(This article belongs to the Special Issue Viral Infections of the CNS)
Open AccessReview Immune Responses to West Nile Virus Infection in the Central Nervous System
Viruses 2012, 4(12), 3812-3830; doi:10.3390/v4123812
Received: 20 November 2012 / Revised: 7 December 2012 / Accepted: 10 December 2012 / Published: 17 December 2012
Cited by 20 | PDF Full-text (532 KB) | HTML Full-text | XML Full-text
Abstract
West Nile virus (WNV) continues to cause outbreaks of severe neuroinvasive disease in humans and other vertebrate animals in the United States, Europe, and other regions of the world. This review discusses our understanding of the interactions between virus and host that [...] Read more.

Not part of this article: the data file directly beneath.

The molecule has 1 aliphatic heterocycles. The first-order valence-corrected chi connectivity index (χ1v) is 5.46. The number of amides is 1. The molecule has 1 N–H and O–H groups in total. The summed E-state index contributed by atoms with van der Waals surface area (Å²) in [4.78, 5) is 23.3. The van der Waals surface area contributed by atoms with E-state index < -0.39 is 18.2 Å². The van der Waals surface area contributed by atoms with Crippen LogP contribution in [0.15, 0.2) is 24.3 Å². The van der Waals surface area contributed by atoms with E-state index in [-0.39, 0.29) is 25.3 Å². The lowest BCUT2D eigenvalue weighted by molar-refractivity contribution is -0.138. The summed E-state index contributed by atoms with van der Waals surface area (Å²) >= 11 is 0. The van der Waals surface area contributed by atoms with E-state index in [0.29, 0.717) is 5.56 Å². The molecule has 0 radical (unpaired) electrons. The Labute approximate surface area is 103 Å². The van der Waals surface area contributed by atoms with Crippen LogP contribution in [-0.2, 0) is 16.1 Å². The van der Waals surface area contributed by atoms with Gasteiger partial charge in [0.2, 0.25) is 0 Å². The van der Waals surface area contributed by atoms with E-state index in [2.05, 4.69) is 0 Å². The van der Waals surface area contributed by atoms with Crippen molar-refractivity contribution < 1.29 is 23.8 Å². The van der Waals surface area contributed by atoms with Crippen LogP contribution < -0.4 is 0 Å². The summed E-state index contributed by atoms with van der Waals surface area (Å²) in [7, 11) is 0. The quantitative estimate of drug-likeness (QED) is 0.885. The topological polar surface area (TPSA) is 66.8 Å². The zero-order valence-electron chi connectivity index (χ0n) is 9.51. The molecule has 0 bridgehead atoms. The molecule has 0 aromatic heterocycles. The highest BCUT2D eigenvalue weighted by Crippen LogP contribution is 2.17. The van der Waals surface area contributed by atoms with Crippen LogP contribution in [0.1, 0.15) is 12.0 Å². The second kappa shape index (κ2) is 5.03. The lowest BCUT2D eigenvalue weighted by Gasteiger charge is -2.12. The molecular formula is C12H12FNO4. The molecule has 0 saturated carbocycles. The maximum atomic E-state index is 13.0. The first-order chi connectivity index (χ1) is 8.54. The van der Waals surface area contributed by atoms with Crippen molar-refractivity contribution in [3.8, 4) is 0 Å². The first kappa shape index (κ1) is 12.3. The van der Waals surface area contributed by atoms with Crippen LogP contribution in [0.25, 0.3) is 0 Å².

West Nile virus (WNV) continues to cause outbreaks of severe neuroinvasive disease in humans and other vertebrate animals in the United States, Europe, and other regions of the world. This review discusses our understanding of the interactions between virus and host that occur in the central nervous system (CNS), the outcome of which can be protection, viral pathogenesis, or immunopathogenesis. We will focus on defining the current state of knowledge of WNV entry, tropism, and host immune response in the CNS, all of which affect the balance between injury and successful clearance. Full article
(This article belongs to the Special Issue Viral Infections of the CNS)